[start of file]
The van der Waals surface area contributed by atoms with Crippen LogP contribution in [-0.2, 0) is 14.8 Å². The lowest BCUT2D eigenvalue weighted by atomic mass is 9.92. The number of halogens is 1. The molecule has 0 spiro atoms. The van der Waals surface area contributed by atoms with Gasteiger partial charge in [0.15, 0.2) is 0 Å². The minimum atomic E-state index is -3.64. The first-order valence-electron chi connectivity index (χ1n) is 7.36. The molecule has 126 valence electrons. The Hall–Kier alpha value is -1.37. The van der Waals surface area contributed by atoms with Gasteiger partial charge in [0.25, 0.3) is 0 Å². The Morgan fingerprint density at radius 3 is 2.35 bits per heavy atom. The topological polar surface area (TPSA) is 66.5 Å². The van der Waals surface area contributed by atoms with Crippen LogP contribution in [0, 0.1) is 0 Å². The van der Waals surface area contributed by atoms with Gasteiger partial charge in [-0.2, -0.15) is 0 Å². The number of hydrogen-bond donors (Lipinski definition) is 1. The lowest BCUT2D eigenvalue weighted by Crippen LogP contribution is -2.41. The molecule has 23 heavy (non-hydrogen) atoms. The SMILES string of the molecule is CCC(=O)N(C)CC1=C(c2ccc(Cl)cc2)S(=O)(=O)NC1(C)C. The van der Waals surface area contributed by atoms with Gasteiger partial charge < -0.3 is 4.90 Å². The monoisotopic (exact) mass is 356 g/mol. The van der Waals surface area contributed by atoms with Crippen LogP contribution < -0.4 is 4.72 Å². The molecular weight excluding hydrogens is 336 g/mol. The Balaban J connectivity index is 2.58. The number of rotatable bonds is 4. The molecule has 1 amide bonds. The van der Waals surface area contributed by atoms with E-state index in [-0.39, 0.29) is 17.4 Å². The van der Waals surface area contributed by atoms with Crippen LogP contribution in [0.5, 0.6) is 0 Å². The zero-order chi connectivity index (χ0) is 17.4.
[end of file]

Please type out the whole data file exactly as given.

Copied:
The van der Waals surface area contributed by atoms with Crippen LogP contribution in [-0.2, 0) is 14.8 Å². The lowest BCUT2D eigenvalue weighted by atomic mass is 9.92. The number of halogens is 1. The molecule has 0 spiro atoms. The van der Waals surface area contributed by atoms with Gasteiger partial charge in [0.15, 0.2) is 0 Å². The minimum atomic E-state index is -3.64. The first-order valence-electron chi connectivity index (χ1n) is 7.36. The molecule has 126 valence electrons. The Hall–Kier alpha value is -1.37. The van der Waals surface area contributed by atoms with Gasteiger partial charge in [0.25, 0.3) is 0 Å². The Morgan fingerprint density at radius 3 is 2.35 bits per heavy atom. The topological polar surface area (TPSA) is 66.5 Å². The van der Waals surface area contributed by atoms with Crippen LogP contribution in [0, 0.1) is 0 Å². The van der Waals surface area contributed by atoms with Gasteiger partial charge in [-0.2, -0.15) is 0 Å². The number of hydrogen-bond donors (Lipinski definition) is 1. The lowest BCUT2D eigenvalue weighted by Crippen LogP contribution is -2.41. The molecule has 23 heavy (non-hydrogen) atoms. The SMILES string of the molecule is CCC(=O)N(C)CC1=C(c2ccc(Cl)cc2)S(=O)(=O)NC1(C)C. The van der Waals surface area contributed by atoms with Gasteiger partial charge < -0.3 is 4.90 Å². The monoisotopic (exact) mass is 356 g/mol. The van der Waals surface area contributed by atoms with Crippen LogP contribution < -0.4 is 4.72 Å². The molecular weight excluding hydrogens is 336 g/mol. The Balaban J connectivity index is 2.58. The number of rotatable bonds is 4. The molecule has 1 amide bonds. The van der Waals surface area contributed by atoms with E-state index in [-0.39, 0.29) is 17.4 Å². The van der Waals surface area contributed by atoms with Crippen LogP contribution in [0.5, 0.6) is 0 Å². The zero-order chi connectivity index (χ0) is 17.4.